Abbott's Amen Corner in Abilene. From left to right, Donna Nelson, Caryn Hayes and Renee Higgins.
Abbott’s Amen Corner in Abilene. From left to right, Donna Nelson, Caryn Hayes and Renee Higgins.

“Houston’s a perfect example of where we’re going,” Higgins said, “where the damn queer mayor is making the preachers turn their sermons in.”

“I didn’t have a problem with the liberals until this past six years and I’m sick and tired of everybody saying this is racism and this is not politically correct and I want to tell you, in my opinion, until we put God back in our schools, our homes and our government and our country, we are going to be under judgment,” Hayes said.

Caryn Hayes meets Greg Abbott in Abilene
Caryn Hayes meets Greg Abbott in Abilene”My question to Mr. Abbott was, Are we going to quit bringing in the Northerners down here and begin taking care of our own?’ And he said it appeared to him we needed to secure all our borders, northern and southern,” Hayes said.

Higgins, Hayes and Nelson formed Abbott’s Amen Corner at the Joe Allen’s, offering audible “amens” when he talked about defending God and Texas. But they are clearly nobody’s yes women, so when their turns came to have their photos taken with the attorney general, Higgins and Hayes pressed him on their border issue.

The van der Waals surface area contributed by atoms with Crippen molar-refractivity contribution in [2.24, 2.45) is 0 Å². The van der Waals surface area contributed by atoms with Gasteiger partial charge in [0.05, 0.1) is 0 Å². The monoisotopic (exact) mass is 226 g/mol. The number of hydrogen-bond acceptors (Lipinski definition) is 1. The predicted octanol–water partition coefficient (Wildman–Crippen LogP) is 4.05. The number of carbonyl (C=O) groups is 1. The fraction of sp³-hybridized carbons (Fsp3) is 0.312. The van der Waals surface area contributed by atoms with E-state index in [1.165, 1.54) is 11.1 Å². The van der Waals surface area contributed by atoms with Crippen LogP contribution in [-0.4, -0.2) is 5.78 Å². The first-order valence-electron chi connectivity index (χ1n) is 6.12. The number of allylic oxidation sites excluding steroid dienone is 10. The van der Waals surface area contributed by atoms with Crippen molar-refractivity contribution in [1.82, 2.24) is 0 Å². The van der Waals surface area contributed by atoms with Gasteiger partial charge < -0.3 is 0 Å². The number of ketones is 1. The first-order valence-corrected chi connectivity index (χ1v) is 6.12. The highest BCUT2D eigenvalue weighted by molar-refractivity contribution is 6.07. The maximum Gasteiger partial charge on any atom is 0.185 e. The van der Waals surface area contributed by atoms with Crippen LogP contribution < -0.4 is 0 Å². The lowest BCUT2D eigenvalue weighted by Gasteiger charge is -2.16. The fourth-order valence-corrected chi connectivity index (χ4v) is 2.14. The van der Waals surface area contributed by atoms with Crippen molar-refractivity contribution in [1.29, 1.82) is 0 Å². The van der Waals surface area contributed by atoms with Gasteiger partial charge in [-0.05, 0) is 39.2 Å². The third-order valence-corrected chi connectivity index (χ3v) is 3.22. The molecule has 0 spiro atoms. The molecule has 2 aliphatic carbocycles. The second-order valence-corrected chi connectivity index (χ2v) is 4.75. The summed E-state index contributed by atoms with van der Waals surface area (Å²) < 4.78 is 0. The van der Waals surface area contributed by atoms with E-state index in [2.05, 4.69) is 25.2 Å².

Higgins asked Abbott about, “Rick Perry going all over the country soliciting businesses to come to Texas and what was his position about we’re bringing all these liberals and their liberal ideas with them to Texas, we can’t expect it to say red if that’s our practice. His position on it was, and I agreed with him on it, protect the businesses that are already here, no reason to  go and solicit businesses form other states when we need to protect the businesses that are already here in Texas. I like that position on that particular issue.”

Higgins also asked Abbott a second question, about reports she heard of the convicted pedophile murderer in a local prison “who wanted an eight-year-old little boy as his last meal.””I said to him, ‘Is this a for-real deal, surely they wouldn’t do it,'” and he’s like,  ‘No way that’s going to happen.'”


Here is Snopes on the pedophile’s last meal request:

This absurd item about a Texas “cannibal pedophile” death row inmate named Doug Stephener, who requested that his last meal before execution be a (non-Asian) child — a request that the state is now obligated to satisfy by procuring a corpse for him — appears to have originated as a hoax news item/petition on French-language web sites (hence the stiltedness of translated English-language versions).


If the sheer ridiculousness of this item’s premise isn’t sufficiently self-debunking, then we offer as negative proof the fact that according to the Texas Department of Criminal Justice, no one named Doug Stephener has been, or is about to be, executed in the state of Texas.

Renee Higgins said her bumper sticker always creates a positive stir at the Walmart parking lot
Renee Higgins said her bumper sticker always creates a positive stir at the Walmart parking lot


Author: Jonathan Tilove

Jonathan Tilove is the Statesman's chief political writer. He was a Washington correspondent for the New Orleans Times-Picayune from 2008 to 2012. Before that he covered race and immigration issues for Newhouse News Service for 18 years.